NOV 14, 2007
L.A. Holocaust Museum Receives $3 Million Donation After Executing Lease with City of Los Angeles
LOS ANGELES, CA - The Los Angeles Museum of the Holocaust received its largest donation to date yesterday, a $3 million donation from the Schoenberg Family Charitable Gift Fund of Schwab Charitable Fund through the generosity of E. Randol and Pamela Schoenberg. The donation became possible after the City of Los Angeles and the city’s oldest Holocaust Museum signed a lease agreement allowing the Museum to build a state of the art facility and to operate it for 50 years.
The lease signing represents the completion of a movement which began nearly four years ago, when the Museum took its first steps towards gaining the right to build a world-class Museum on a small patch of under-utilized space on the park’s western edge, below the U.S. Post Office. Los Angeles City Attorney Rocky Delgadillo made the issue a priority for his staff, and the law firm of Manatt, Phelps & Phillips provided pro bono legal assistance to the Museum allowing the Museum’s dream to become a reality.
Using only private funding, the LAMH plans to build a more-than 15,000 square foot building occupying less than 1% of the entire park. Renowned architect Hagy Belzberg’s designs will create a revolutionary Museum that will increase green space in the park and integrate a dual message of tragedy and hope about the events of the Holocaust.
Mr. Schoenberg, Chairman of the Museum, said “I am deeply committed to the Museum’s future, and I’m glad the city demonstrated its commitment as well,” Mr. Schoenberg said. “Our goal is to build a museum that will allow us to continue to educate people, especially children, about the Holocaust. Hatred and prejudice leads to genocide. These lessons are relevant to our time and to our future.”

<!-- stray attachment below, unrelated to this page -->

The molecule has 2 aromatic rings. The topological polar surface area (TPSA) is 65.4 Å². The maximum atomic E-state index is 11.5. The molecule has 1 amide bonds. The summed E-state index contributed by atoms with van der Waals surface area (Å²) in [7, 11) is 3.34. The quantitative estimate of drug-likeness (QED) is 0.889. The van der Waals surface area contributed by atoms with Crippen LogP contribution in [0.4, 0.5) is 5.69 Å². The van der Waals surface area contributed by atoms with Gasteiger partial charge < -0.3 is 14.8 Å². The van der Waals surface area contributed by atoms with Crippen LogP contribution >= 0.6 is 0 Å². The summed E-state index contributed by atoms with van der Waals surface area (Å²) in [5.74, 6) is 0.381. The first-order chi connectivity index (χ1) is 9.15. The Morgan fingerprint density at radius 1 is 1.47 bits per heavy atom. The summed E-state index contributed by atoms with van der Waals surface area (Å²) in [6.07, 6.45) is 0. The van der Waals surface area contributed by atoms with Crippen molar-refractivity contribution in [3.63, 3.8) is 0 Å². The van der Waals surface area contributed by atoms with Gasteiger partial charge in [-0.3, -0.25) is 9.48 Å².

“Mr. Schoenberg is a visionary who’s made it his personal mission to build a new Museum of the Holocaust. We couldn’t have come this far without him,” said Museum Executive Director Mark Rothman. “At the same time, support from Rocky and his staff, and sage counsel from our Manatt attorneys, helped us cut through red tape that had stalled this project.” Land use and government relations attorneys Daniel Gryczman and Lisa Weinberger advised the Museum, diligently negotiating with Los Angeles City Attorney David Michaelson.
Mr. Schoenberg’s gift is the largest the Museum received to date, but not the only significant one. Developer and founding Museum Board member Jona Goldrich has promised $2 million and, over the past two years, provided seed funding of $100,000 per year. Supporter John Martz has promised $3 million, and Board members Jon and Beth Kean have pledged $350,000. These funds collectively represent three-quarters of the nearly $12 million the Museum will need to complete construction. The Museum’s $20 million capital campaign expects to raise an additional $8 million for an operating endowment.
“We hope to break ground next year, as soon as the other donations are received and we have all the funds in place,” Mr. Rothman said. “We never stop looking for other people, committed to Holocaust education and memorialization, who will help us fulfill our dream.”